This video is about Tig welding aluminum with #5 cup ...
..and what is the best cup for tig welding aluminum?
The answer to that question is …It depends.
When it comes to tig welding aluminum, there are several cups that will get the job done.
There are welders on instagram like Brian @rollingbombfab, who use a #8 or larger gas lens with 5/32” balled pure or zirconiated tungsten using a miller syncrowave 250 and the results are hard to argue with…and why would you argue anyway?
Its obvious that good results can be achieved with a gas lens.
But there are also a lot of very skilled tig welders who prefer a simple standard #5 cup for certain situations…so in this video, I am using a small #5 with no gas lens. 12-14 cfh of pure argon, 3/32” 2% lanthanated electrode that is tapered with a slightly rounded tip, using a miller dynasty 280dx set to Miller pro settings of 75% cleaning, 120hz, with soft square wave form.
One of the main benefits to using a #5 cup is gas savings. A #5 cup only requires about 12-14 cfh of gas flow.
That could make a pretty big difference over time.
But another not so obvious benefit of using a #5 cup is penetration.
Certain aluminum jobs require full penetration and a #5 standard cup actually can help.
The test pieces at the end of the video were done with the same settings for ac balance and ac frequency.
But gas flow was adjusted according to the cup size.
Pro Tip: For an easy way to set torch gas, just multiply the cup size x 2.5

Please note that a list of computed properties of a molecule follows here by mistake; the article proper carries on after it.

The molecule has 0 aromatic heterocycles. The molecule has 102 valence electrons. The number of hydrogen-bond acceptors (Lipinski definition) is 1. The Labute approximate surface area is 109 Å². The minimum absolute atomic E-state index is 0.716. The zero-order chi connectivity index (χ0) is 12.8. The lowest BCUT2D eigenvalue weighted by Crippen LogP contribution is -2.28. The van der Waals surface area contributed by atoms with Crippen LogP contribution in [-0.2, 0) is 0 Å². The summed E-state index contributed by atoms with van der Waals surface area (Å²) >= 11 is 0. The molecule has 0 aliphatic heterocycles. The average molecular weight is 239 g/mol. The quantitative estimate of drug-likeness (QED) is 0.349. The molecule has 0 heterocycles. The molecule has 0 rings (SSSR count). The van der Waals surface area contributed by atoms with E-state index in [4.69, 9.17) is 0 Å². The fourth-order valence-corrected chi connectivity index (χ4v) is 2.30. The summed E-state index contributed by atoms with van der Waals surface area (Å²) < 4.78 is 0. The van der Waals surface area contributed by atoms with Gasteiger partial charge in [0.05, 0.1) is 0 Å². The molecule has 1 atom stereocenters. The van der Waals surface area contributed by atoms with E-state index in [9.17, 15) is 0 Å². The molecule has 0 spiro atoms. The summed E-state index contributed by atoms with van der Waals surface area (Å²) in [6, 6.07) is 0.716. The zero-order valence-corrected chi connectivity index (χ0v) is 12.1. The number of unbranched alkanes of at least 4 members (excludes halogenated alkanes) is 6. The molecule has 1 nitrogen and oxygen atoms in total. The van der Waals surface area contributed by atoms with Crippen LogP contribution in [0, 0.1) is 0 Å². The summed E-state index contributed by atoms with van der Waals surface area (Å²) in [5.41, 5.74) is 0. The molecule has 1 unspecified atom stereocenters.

Some say 2 but I have found that 2.5 is a more consistent setting for me….probably due to the fact that
Flowmeters can be different and they are not all calibrated accurately.
and when in doubt, you might want to use a gas flow tester.
So here is a quick chart using 2.5 as a factor for setting argon flow per cup size.
2.5 cfh per cup size is just a rule of thumb but has seemed to be spot on most of the time in my experience.
In a shop with little or no drafts or breeze I have definitely set the flow closer to 2 x cup size to save gas and I have also set gas flow higher when welding outdoors or if there is an open door in the shop.
I recently taught a tig welding course where there were several different styles and brands of flowmeters and they were NOT all equal.
We had a few stations where the gas was flowing too hard even when the flowmeter was set to 15cfh with a #6 cup. you could hear it making a lot of noise coming out of the cup.
Since I didnt have a gas flow tester with me, I just licked my finger and felt the flow rate to what I thought was right and it worked out fine...
old school way of testing flow.